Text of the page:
Dhoni, by then, had caught the nation’s attention. He had hit a blistering 148 against arch rivals Pakistan in a one-day game in Visakhapatnam. Unfortunately, both Chappell and I had missed the moment. Chappell was still not in India; and by choice I didn’t cover cricket within India. Our first acquaintance with rather burly young cricketer with wild hair was in Sri Lanka, where he had done little of note, and now it was Zimbabwe. Yet Chappell reckoned this young kid from India’s hinterland was India’s next superstar.
The next few years I toured and Dhoni donned India’s colours and we both were thrown together within and outside the field of play. I remember how he was admonished by his team-mates for walking out to a disputed catch at the boundary in the Caribbean, which TV replays showed they were right, and he walked back laughing all the way again, much to that snarl of rival captain Brian Lara who was known for his dirty looks when displeased. Lara’s lips would curl up and his eyes would have that blood-shot look of a killer you wouldn’t like to be in room alone.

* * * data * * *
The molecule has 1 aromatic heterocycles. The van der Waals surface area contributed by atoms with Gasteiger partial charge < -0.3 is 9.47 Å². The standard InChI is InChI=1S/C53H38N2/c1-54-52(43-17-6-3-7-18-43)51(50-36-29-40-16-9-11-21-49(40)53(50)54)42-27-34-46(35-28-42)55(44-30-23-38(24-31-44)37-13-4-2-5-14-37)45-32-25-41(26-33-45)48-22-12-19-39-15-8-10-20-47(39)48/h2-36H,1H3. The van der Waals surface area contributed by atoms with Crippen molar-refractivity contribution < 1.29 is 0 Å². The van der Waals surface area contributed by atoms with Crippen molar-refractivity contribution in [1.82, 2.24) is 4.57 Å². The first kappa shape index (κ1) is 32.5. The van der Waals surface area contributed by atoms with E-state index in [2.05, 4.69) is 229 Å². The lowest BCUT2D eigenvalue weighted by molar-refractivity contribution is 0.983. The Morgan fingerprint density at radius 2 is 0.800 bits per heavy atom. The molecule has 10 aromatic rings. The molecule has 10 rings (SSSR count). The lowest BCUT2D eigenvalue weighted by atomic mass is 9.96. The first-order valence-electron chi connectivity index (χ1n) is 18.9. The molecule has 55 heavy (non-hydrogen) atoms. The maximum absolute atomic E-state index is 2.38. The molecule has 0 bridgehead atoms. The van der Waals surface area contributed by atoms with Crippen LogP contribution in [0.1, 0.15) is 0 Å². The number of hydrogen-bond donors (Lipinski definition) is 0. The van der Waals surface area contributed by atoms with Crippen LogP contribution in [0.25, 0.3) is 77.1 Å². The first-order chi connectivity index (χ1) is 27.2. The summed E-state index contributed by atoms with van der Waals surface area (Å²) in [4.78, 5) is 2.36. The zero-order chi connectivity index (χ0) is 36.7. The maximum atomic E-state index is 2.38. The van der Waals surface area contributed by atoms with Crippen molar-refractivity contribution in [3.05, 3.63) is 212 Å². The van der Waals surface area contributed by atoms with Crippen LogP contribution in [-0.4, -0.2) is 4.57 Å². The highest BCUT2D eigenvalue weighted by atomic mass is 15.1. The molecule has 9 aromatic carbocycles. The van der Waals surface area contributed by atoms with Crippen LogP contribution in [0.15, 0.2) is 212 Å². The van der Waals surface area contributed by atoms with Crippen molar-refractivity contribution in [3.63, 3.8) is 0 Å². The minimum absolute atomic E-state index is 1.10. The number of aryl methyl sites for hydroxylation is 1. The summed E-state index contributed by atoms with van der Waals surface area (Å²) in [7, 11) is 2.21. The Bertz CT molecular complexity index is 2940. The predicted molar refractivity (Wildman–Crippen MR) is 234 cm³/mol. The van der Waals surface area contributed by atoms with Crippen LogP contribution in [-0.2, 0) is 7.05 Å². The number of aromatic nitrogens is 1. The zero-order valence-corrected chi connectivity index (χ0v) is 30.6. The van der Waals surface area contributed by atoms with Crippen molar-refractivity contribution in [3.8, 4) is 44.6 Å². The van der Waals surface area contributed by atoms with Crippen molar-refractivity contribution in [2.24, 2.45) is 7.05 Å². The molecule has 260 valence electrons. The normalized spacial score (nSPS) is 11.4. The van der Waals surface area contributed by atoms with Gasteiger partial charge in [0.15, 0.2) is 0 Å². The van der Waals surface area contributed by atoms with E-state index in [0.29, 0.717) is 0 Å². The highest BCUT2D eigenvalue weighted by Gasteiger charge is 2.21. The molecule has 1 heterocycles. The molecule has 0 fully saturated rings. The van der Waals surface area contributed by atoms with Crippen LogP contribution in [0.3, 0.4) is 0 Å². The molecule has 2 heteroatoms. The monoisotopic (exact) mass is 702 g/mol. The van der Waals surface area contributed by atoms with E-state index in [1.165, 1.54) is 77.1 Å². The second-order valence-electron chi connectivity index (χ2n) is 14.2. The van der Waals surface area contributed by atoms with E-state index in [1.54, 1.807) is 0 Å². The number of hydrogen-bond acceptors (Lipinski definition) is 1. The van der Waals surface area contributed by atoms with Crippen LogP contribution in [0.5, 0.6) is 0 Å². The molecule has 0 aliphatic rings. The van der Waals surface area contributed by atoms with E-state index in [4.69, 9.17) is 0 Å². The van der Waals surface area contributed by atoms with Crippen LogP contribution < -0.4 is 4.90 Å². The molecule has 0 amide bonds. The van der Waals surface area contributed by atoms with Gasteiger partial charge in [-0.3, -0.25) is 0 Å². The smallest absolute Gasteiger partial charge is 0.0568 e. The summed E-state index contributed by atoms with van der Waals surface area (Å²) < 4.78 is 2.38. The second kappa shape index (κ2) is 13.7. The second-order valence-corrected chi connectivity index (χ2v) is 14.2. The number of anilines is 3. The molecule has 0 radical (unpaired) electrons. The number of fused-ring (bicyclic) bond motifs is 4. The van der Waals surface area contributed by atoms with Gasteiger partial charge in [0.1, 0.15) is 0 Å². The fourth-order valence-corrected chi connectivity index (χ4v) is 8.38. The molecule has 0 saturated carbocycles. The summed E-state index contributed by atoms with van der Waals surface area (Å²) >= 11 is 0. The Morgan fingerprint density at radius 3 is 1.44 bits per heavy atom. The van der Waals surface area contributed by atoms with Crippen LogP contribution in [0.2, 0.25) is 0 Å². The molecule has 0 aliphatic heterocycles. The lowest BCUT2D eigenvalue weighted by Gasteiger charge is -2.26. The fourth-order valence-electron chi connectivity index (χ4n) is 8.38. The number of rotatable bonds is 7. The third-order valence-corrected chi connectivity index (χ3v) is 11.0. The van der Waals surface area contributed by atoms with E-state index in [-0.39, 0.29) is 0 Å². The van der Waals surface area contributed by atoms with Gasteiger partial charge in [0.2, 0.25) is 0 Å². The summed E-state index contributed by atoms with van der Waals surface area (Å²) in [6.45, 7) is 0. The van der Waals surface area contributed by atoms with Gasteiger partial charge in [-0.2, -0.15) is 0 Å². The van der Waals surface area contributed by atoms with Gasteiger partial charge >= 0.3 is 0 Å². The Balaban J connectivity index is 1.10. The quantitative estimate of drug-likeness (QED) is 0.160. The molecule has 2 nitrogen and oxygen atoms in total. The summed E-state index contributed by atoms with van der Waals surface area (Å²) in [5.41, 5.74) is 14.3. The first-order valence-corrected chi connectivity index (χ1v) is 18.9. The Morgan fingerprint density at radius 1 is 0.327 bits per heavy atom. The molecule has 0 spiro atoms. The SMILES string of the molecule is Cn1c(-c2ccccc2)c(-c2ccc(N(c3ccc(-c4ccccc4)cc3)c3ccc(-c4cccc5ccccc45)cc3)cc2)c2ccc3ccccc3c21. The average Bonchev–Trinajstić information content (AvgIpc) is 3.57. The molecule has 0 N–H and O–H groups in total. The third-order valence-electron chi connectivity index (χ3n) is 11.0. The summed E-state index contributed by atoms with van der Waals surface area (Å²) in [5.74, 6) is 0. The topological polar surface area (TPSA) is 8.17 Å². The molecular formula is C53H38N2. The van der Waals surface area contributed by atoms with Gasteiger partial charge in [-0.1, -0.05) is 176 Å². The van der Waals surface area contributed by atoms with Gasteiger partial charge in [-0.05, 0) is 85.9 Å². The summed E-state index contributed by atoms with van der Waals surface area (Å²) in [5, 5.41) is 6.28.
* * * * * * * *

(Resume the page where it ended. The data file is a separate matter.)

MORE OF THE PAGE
Anyway, there is no point in reliving the glory he earned over next decade and a half. Most know it. His coach Ravi Shastri has little doubt he was a superstar like few in Indian cricket. He could bat, he could keep, and he could captain but above all he knew how to put media and journalists in their place.
Dhoni was never media's best mate
I remember India’s Under-19 team had reached the finals of the World Cup in Kuala Lumpur and we were in Sydney in 2008. He was asked if he would like to wish young Virat Kohli and his team on the eve of the final. His acerbic comment, said with a laughing face—he always wore the best expression while using tough words—was: “If I have to wish them, I would do personally. Where does media come into it.”
But for one or two early interviews, Dhoni almost never gave a one-to-one to journos, unless he was obliged by his sponsors, team owners, or Indian cricket board. He had the same devil-may-care attitude towards bigger names than him be it in cricket, politics or filmdom. If he didn’t feel like inviting Sachin Tendulkar, Sourav Ganguly or Rahul Dravid to his marriage, he didn’t. If he didn’t feel like taking Padmashri in person, a great civilian honour by the Indian state, he didn’t. If he didn’t feel like picking phone of megastar Amitabh Bachchan, he didn’t. If he didn’t feel like warming up to his board president (Sharad Pawar) on a public platform, he didn’t. If Indian selectors kept looking for him for days before a team selection and couldn’t trace him, he didn’t mind.